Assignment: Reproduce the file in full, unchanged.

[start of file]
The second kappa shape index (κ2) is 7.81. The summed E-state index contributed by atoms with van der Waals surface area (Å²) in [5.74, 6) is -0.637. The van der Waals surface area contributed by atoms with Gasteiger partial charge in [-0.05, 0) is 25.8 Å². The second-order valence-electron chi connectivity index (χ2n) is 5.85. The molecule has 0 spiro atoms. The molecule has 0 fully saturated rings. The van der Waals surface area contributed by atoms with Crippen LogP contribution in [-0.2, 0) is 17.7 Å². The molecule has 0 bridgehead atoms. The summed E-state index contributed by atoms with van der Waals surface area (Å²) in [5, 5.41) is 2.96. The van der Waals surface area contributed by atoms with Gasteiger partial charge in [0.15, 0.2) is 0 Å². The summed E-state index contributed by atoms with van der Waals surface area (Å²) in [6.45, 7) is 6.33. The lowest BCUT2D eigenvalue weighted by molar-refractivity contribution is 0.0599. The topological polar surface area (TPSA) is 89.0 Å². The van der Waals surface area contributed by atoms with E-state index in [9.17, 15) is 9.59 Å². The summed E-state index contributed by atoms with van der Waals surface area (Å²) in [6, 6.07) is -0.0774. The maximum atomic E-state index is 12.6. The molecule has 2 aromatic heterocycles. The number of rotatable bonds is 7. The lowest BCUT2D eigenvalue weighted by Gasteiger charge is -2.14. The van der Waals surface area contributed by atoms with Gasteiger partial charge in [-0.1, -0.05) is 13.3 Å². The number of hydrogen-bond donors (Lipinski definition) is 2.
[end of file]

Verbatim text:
The second kappa shape index (κ2) is 7.81. The summed E-state index contributed by atoms with van der Waals surface area (Å²) in [5.74, 6) is -0.637. The van der Waals surface area contributed by atoms with Gasteiger partial charge in [-0.05, 0) is 25.8 Å². The second-order valence-electron chi connectivity index (χ2n) is 5.85. The molecule has 0 spiro atoms. The molecule has 0 fully saturated rings. The van der Waals surface area contributed by atoms with Crippen LogP contribution in [-0.2, 0) is 17.7 Å². The molecule has 0 bridgehead atoms. The summed E-state index contributed by atoms with van der Waals surface area (Å²) in [5, 5.41) is 2.96. The van der Waals surface area contributed by atoms with Gasteiger partial charge in [0.15, 0.2) is 0 Å². The summed E-state index contributed by atoms with van der Waals surface area (Å²) in [6.45, 7) is 6.33. The lowest BCUT2D eigenvalue weighted by molar-refractivity contribution is 0.0599. The topological polar surface area (TPSA) is 89.0 Å². The van der Waals surface area contributed by atoms with E-state index in [9.17, 15) is 9.59 Å². The summed E-state index contributed by atoms with van der Waals surface area (Å²) in [6, 6.07) is -0.0774. The maximum atomic E-state index is 12.6. The molecule has 2 aromatic heterocycles. The number of rotatable bonds is 7. The lowest BCUT2D eigenvalue weighted by Gasteiger charge is -2.14. The van der Waals surface area contributed by atoms with Gasteiger partial charge in [-0.1, -0.05) is 13.3 Å². The number of hydrogen-bond donors (Lipinski definition) is 2.